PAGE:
Friday, July 18, 2014

I Keep Telling Myself…

that I need to learn more about Thai food, since the highest rated Asian restaurant in our ultimate destination of Lafayette, LA, serves Thai food. So, to educate ourselves, we made a stop at Thai Tara at the Grove Arcade for lunch while in Asheville.
“Before Tong ‘Tony’ Pornchinda opened Thai Tara, and even before he began his career as a chef, he tried his hand at construction. Both his father and brother worked in the industry, making furniture and homes, so the teenager gave it a shot. ‘I started construction, but didn’t like that,’ he says. It was shortly thereafter that he found his talent in the kitchen, another skill that seemed to run in the family. Born and raised in Thailand, Tony says it was his uncle who taught him to cook. His uncle was a chef at the British Embassy in Bangkok, Thailand. Later, Tony took a job cooking in the United States Embassy for officers, consulates, and employees. It quickly became his passion. By age 20, he was working part-time at the Embassy and at the Dusit Hotel, a five-star resort in Bangkok…” (Leah Shapiro at
“…Through the years Tony further developed his creative culinary skills at the Olenta Hotel and Indra Hotel before setting off for further opportunities working in establishments in France, England and Germany. Tony also worked on the cruise ship Xanadu that led passengers on tours from Canada to Alaska and on the Caribbean cruise ship the Royal Viking…” (
“…He is most grateful for a lady who…taught him many of the special recipes he still uses today. ‘She cooked for the King and Queen in Thailand,’ Tony explains. ‘She learned a lot of recipes. I’m lucky that I learned them’” (Leah Shapiro at
I am still not sure what differentiates Thai food from Vietnamese or Chinese or Korean. And I am not sure that the following helps: “…Whether chili-hot or comparatively bland, harmony is the guiding principle behind each dish. Thai cuisine is essentially a marriage of centuries-old Eastern and Western influences harmoniously combined into something uniquely Thai. The characteristics of Thai food depend on who cooks it and who it’s cooked for. Thai cooking also reflects the characteristics of a waterborne lifestyle. Aquatic animals, plants and herbs are major ingredients. Large cuts of meat have been eschewed. With their Buddhist background, Thais shunned the use of large animals in big chunks. Big cuts of meat were shredded and laced with herbs and spices.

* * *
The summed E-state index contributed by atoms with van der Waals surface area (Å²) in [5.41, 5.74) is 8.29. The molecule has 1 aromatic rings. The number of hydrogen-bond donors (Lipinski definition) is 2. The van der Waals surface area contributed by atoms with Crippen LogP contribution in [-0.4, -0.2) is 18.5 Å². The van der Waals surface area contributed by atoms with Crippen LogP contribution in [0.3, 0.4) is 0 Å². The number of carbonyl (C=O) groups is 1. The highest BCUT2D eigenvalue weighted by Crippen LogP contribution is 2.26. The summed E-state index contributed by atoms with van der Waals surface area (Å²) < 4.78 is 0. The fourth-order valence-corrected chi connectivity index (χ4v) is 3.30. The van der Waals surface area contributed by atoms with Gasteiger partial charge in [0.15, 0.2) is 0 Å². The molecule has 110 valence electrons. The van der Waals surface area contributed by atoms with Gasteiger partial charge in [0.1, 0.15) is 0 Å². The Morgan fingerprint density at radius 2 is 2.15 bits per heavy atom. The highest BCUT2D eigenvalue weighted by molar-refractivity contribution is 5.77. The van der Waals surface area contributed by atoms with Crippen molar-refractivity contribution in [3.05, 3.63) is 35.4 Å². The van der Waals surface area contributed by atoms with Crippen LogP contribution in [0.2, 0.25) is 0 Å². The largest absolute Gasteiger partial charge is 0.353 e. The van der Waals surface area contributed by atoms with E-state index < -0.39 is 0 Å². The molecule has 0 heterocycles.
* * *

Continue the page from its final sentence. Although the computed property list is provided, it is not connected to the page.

“Traditional Thai cooking methods were stewing and baking or grilling. Chinese influences were responsible for the introduction of frying, stir frying and deep-frying. Culinary influences from the 17th century onwards included Portuguese, Dutch, French and Japanese. For example, chilies were introduced to Thai cooking during the late 1600s by Portuguese missionaries who had acquired a taste for them while serving in South America.
“Overpowering pure spices were toned down and enhanced by fresh herbs such as lemon grass and galangal. Eventually, fewer and less spices were used in Thai curries, while the use of fresh herbs increased. It is generally acknowledged that Thai curries burn intensely, but briefly, whereas other curries with strong spices burn for longer periods…” (
So when faced with a Thai menu, choosing comes close to being a guessing game.

Thai Tara has a specific lunch menu and all dishes can be ordered with vegetables and tofu, chicken, beef, pork, shrimp, or seafood combination. And all dishes are served with soup and a vegetable spring roll.